He came 1,700 miles
with hay for outfitters

Joe Hollander watches as Montana outfitters unload hay donated by
Hollander and his friends back in Kalamazoo, Michigan.

 

Jack Rich, front, and Joe Hollander with a semi-tractor load of hay. Hollander and his wife spent a week at the Rich Ranch this summer and wanted to help out when the fires caused financial loss with many outfitters.

 

 

 

 

 

 



by Gary Noland

September 7, 2000
Seeley Swan Pathfinder
Seeley Lake, Montana

"Joe Hollander says he can't pound a nail in a board, he can't build anything, but he can make things happen," Jack Rich joked in appreciation while looking at the two semi-trailers loaded with 45,000 pounds of round hay bales parked at the Rich Ranch Tuesday morning.

Things were bustling at the Rich Ranch. Monday afternoon fire officials had lifted the order closing most national forests, and crews at the Rich Ranch were busy packing gear, now that they could return to the woods at noon Tuesday to set up base hunting camps.

In the midst of all that bustle, trucks from five other outfittersWhitetail Ranch, WTR Outfitters, Larry Kenny, Tom Ide, and Copenhaver Outfittersstarted arriving to unload the hay off the semi-trailers.

And watching it all was Joe Hollander, a Michigan lawyer turned real estate developer of affordable housing projects, who said he didn't know the first thing about hay, but had found out after talking with Rich that hay was in short supply locally and expensive to haul in. The Rich Ranch had already lost around $70,000 in bookings with the forest closures and pack and trail horses that would normally be eating grass in the Bob Marshall, had depleted the drought-diminished pastures at the ranch.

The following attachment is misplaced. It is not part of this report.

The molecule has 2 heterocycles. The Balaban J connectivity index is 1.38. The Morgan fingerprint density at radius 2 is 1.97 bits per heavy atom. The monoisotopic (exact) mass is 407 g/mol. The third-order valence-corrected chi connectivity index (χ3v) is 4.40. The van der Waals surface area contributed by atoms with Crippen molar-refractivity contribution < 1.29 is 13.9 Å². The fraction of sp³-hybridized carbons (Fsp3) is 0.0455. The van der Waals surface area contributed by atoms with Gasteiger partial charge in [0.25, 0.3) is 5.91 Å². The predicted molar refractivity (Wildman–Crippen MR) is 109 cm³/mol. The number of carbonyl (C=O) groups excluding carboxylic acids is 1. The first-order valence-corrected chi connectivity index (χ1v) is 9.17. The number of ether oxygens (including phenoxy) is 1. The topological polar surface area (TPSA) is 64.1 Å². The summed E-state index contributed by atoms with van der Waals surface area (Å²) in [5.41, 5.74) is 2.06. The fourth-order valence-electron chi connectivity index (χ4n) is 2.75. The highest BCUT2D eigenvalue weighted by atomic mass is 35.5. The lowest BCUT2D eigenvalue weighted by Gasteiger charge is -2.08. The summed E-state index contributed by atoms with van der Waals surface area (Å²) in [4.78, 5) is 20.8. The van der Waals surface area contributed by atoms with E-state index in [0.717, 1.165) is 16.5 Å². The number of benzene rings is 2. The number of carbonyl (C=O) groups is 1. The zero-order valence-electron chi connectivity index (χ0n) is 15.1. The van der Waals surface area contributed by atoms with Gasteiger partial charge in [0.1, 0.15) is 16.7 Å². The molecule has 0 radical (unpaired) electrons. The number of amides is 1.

Hollander said the fires in Montana were on the news every night. He and his wife, Betty, had vacationed at the Rich Ranch earlier this summer with their 15-year-old daughter. Only Joe returned on this trip, riding with two retired Teamsters, Clay Starkey and Lance Mulder, in rigs pieced together by Joe's contacts in Rotary International. They covered the 1,700 miles from Kalamazoo, Mich. in three days, arriving on Labor Day at the Rich Ranch.

"I understand Jack Rich's great grandfather was a teamster driver of horse-drawn wagons, so it's kind of fitting we had Teamster drivers and arrived on Labor Day," Hollander laughed.

It might have been easier to send a check, but this is the kind of thing Hollander enjoys. He once arranged for $100,000 in donated prescription drugs to be flown to Nicaraguan hurricane victims.

For hay for Montana outfitters, Hollander turned to his Rotary Club president, Marcellus, a farmer who donated the hay. Then he got another Rotarian friend, Charles Vanzoen, who provided the tractor haulers, but had no trailers. A contractor friend, Jack Wolohan, active in the Michigan Safari Club, lined up two trailers to go with the tractors. Then two retired truck drivers signed up for the trip.

"Everything came together in the spirit of the moment," Hollander said, though he couldn't convince his 80-year-old father-in-law, a retired truck driver, to make the trip.

Some things are not possible for Joe Hollander, but not many.

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